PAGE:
Amos Lavalah: Properly Investigate Electoral Violence In Gbarpolu
A concerned Liberian, Amos M. Lavalah, has warned Liberians to desist from electoral violence if the democratic process in the country is to be sustained and advanced to an appreciative level, in order for the citizenry to have the opportunity to choose their leaders through the ballot box.
According to Lavalah, he witnessed and experienced the electoral violence at Moi River, Kongba District, Gbarpolu County, which is a difficult area to be accessed by vehicles due to lots of hills that look like a mountain range.
Lavalah alleged that the supporters of one of the candidates in the mid-term senatorial election in Gbarpolu County, Botoe Kanneh, set up two checkpoints leading to Moi River, with some youth holding cutlasses and preventing other candidates’ supporters from accessing the area to share their messages with the people.
He explained that the boys at the checkpoints also prevented him from accessing the places at Moi River, noting that they intimidated him while Kanneh and her female friends were around watching their boys stopping other people from passing at the checkpoints. This, according to him, reflected his mind back to the actions of the 14-year senseless civil war.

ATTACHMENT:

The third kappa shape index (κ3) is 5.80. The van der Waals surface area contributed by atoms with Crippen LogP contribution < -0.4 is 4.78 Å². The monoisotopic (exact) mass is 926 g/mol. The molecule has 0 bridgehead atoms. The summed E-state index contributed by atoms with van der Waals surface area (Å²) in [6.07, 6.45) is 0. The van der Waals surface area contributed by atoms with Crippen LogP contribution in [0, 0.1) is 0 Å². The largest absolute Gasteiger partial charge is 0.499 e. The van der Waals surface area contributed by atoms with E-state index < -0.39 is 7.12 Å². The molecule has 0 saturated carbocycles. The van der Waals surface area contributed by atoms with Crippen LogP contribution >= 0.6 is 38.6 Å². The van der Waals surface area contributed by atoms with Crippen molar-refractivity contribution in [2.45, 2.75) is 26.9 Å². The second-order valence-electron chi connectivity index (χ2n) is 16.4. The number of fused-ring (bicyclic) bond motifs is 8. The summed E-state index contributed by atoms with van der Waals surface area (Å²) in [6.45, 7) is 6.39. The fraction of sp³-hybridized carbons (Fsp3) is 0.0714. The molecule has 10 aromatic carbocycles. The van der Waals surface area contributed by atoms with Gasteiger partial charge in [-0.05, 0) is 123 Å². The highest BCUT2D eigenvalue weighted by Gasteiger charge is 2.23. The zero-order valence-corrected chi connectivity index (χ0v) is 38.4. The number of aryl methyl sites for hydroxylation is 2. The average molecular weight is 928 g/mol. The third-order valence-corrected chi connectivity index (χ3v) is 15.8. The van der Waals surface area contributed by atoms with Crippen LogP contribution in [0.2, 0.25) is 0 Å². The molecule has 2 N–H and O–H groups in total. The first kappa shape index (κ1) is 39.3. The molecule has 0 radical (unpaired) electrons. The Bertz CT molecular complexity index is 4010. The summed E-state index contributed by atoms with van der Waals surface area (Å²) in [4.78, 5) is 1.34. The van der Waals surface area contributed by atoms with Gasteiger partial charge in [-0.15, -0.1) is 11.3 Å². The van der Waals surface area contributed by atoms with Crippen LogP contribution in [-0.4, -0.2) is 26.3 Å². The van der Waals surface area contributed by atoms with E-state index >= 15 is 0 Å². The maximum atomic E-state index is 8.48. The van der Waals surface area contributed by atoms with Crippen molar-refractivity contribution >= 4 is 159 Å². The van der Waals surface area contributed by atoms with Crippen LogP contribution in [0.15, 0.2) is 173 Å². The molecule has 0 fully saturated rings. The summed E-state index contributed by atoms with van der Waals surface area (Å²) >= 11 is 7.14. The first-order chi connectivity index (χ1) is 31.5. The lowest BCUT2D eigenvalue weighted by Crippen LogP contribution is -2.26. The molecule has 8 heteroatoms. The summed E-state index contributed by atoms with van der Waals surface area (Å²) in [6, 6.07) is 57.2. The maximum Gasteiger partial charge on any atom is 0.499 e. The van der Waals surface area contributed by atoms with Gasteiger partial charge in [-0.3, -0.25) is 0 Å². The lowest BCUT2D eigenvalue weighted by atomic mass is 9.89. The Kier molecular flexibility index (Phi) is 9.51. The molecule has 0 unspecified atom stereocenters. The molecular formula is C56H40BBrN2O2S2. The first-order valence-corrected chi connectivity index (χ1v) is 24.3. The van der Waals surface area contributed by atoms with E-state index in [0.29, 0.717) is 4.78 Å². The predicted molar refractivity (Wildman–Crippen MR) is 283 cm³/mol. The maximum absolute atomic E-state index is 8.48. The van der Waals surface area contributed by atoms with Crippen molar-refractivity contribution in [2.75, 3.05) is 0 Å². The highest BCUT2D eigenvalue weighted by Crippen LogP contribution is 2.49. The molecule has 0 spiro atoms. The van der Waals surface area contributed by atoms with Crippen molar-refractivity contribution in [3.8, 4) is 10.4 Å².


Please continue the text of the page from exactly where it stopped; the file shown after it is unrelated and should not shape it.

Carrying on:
He noted that reports coming from Gbarpolu County through the electronic and print media of intimidation of Kanneh are not as factual as being reported in Monrovia, with women organizations condemning without proper investigation of the situation in the county.
Lavalah explained that, in holding election in rural Liberia, the government should ensure that lives and properties are protected with the presence of enough police officers to prevent electoral violence from erupting among the people.
He observed that the lack of adequate police officers in more rural parts of the country after the civil war has made some people to think that they can take the law into their hands and do anything with impunity.
According to him, it is about time that the National Elections Commission (NEC) and the Liberia National Police (LNP) work together to ensure that enough police officers are present in the counties to maintain law and order during and after the electoral process.
Lavalah urged the youth of Liberia to be mindful of politicians whose intention is to use them for electoral violence. He called on them to resist violence in any form and ensure that the fragile peace is maintained and sustained.